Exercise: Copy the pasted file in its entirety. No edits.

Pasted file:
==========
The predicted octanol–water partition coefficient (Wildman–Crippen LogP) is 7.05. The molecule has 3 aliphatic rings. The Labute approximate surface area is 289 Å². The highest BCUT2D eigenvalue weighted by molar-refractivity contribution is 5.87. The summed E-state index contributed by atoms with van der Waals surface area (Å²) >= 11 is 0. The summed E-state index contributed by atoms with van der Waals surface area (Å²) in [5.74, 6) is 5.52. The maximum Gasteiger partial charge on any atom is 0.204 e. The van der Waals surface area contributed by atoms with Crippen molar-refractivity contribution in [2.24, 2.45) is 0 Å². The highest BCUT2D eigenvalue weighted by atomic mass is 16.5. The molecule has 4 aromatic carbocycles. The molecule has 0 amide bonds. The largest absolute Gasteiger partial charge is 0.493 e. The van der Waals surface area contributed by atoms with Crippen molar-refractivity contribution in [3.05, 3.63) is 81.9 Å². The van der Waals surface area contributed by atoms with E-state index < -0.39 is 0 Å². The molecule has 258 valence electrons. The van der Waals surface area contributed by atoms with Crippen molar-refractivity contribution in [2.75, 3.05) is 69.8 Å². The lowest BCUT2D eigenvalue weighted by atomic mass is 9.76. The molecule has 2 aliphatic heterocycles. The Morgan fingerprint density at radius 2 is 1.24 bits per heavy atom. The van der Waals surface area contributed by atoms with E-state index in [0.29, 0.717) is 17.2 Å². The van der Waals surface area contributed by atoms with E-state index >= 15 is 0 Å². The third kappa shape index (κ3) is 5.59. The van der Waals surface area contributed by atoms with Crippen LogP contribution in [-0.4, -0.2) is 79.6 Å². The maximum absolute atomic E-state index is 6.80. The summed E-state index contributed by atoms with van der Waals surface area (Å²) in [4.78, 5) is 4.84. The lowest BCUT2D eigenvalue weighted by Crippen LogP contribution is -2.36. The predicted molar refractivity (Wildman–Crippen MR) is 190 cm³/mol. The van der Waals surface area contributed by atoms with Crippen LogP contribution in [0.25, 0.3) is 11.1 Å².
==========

The predicted octanol–water partition coefficient (Wildman–Crippen LogP) is 7.05. The molecule has 3 aliphatic rings. The Labute approximate surface area is 289 Å². The highest BCUT2D eigenvalue weighted by molar-refractivity contribution is 5.87. The summed E-state index contributed by atoms with van der Waals surface area (Å²) >= 11 is 0. The summed E-state index contributed by atoms with van der Waals surface area (Å²) in [5.74, 6) is 5.52. The maximum Gasteiger partial charge on any atom is 0.204 e. The van der Waals surface area contributed by atoms with Crippen molar-refractivity contribution in [2.24, 2.45) is 0 Å². The highest BCUT2D eigenvalue weighted by atomic mass is 16.5. The molecule has 4 aromatic carbocycles. The molecule has 0 amide bonds. The largest absolute Gasteiger partial charge is 0.493 e. The van der Waals surface area contributed by atoms with Crippen molar-refractivity contribution in [3.05, 3.63) is 81.9 Å². The van der Waals surface area contributed by atoms with E-state index < -0.39 is 0 Å². The molecule has 258 valence electrons. The van der Waals surface area contributed by atoms with Crippen molar-refractivity contribution in [2.75, 3.05) is 69.8 Å². The lowest BCUT2D eigenvalue weighted by atomic mass is 9.76. The molecule has 2 aliphatic heterocycles. The Morgan fingerprint density at radius 2 is 1.24 bits per heavy atom. The van der Waals surface area contributed by atoms with E-state index in [0.29, 0.717) is 17.2 Å². The van der Waals surface area contributed by atoms with E-state index >= 15 is 0 Å². The third kappa shape index (κ3) is 5.59. The van der Waals surface area contributed by atoms with Crippen LogP contribution in [-0.4, -0.2) is 79.6 Å². The maximum absolute atomic E-state index is 6.80. The summed E-state index contributed by atoms with van der Waals surface area (Å²) in [4.78, 5) is 4.84. The lowest BCUT2D eigenvalue weighted by Crippen LogP contribution is -2.36. The predicted molar refractivity (Wildman–Crippen MR) is 190 cm³/mol. The van der Waals surface area contributed by atoms with Crippen LogP contribution in [0.25, 0.3) is 11.1 Å².